Week 2 was a whirl! Not only did we have another batch of excited and attentive beginning scuba divers, but we made progress with our summer ROV fun as well.
What a dive!
This past week we gave the Waterstart students the chance to build ROVs of their own. Using just clothes hangers, ping-pong balls, duct tape, small motors, and wires, the students worked in groups to design, build, and test-drive their prototypes. As mentioned in last week’s post, Bermuda Program interns J.D. and Kweshon have been taking the lead on the Waterstart ROV activities.
As graduates of Waterstart and the Marine Science Internship program, J.D. and Kweshon are now taking on more of a leadership role both out on the boat, and in the classroom. They have BIOS logbooks that date back to 2006, and now you can catch them hauling anchor on Polaris and giving demos in the Clark Lab. The scaffolding of education programs at BIOS allows for this progression of skill development and responsibility, and it’s a lot of fun to see them work. For this week’s activity, Kweshon introduced the students to the significance and many uses of ROV and AUV technology, and then gave them a quick run-through of the materials before letting them give it a go.
Kweshon gives students tips and tricks for adjusting the buoyancy of the ROV.
The lab was abuzz. With ping-pong balls, rubber bands, sparks, and ideas flying, we knew from the start that the designs would be good. When the creative chaos subsided, we took the ROVs out to a freshwater tank to let the piloting begin.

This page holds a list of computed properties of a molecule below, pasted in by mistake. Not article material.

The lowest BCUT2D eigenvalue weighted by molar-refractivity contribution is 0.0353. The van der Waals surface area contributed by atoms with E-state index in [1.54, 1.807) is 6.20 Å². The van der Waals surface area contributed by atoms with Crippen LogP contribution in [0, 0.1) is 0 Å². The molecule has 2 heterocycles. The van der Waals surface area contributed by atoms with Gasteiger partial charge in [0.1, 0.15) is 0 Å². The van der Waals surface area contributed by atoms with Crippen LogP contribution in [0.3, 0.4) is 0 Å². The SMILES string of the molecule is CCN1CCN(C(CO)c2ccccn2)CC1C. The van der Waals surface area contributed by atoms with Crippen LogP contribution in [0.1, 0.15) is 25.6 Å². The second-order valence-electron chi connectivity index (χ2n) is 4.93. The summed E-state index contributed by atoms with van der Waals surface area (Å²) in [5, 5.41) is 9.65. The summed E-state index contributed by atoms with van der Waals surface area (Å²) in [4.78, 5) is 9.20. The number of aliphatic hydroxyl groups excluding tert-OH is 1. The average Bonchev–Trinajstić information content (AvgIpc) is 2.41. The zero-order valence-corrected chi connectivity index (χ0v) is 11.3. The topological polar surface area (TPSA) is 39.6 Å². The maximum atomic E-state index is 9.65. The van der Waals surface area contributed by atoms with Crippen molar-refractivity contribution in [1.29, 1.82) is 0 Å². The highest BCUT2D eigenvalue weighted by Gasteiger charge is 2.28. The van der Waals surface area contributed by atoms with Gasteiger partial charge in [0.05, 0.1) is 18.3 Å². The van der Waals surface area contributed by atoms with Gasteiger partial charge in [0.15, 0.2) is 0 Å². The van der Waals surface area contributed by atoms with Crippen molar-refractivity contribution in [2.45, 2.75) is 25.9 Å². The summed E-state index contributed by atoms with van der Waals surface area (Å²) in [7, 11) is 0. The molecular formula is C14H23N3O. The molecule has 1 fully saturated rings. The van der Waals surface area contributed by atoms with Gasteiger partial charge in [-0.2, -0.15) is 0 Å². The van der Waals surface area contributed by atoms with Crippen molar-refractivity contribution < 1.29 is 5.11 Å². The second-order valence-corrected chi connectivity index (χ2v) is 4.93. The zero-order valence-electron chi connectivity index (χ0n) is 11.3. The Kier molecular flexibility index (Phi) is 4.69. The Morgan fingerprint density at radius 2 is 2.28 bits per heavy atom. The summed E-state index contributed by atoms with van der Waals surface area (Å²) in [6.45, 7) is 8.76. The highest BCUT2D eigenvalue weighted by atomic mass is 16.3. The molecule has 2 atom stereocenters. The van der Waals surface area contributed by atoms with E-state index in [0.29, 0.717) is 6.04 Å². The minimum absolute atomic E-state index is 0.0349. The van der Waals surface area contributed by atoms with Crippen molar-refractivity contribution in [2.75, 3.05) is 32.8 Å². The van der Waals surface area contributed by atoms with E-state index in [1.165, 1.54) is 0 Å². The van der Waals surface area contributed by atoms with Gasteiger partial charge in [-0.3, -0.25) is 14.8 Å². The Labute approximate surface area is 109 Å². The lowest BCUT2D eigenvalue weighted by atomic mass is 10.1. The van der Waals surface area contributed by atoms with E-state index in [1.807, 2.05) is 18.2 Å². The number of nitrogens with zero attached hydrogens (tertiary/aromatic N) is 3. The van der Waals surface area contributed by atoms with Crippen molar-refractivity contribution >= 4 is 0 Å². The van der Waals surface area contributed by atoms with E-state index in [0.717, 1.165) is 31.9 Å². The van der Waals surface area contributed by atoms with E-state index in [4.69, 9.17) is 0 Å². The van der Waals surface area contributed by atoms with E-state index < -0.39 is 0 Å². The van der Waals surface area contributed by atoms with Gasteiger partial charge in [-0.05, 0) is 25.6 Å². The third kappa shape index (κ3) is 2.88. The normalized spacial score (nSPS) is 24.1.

Alex gives her group some vision in the design of the "H.M.S. Sinkable."
We were struck by the three unique strategies—one ROV was designed to glide the surface, another to dive straight down, and the third to make diagonal dives. The students discussed what each ROV design could be used for out in the open ocean—they mentioned everything from surface-temperature monitoring to deep sea specimen collection—and what modifications they would make in future prototypes.
The team shows off its ROV down at the dock.
Of course, all of this R&D took place in between our typical scuba instruction. Whalebone Bay, Gibbets, and Cooper’s Island made for excellent confined water training grounds; and once again, we topped off the great week with a mesmerizing open water dive at Hourglass Reef—where each and every glittering fry was enough of a reminder as to why we explore life underwater.
Already, Week 3 is off to a great start. Kweshon and the team will continue to develop the ROV lesson, we will share real-time data from BIOS’s very own AUV glider, and 26 more campers will discover the wonderful world of scuba diving and ocean science.
Alex and Haley enjoy a snorkel at Whalebone Bay.
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The Waterstart Team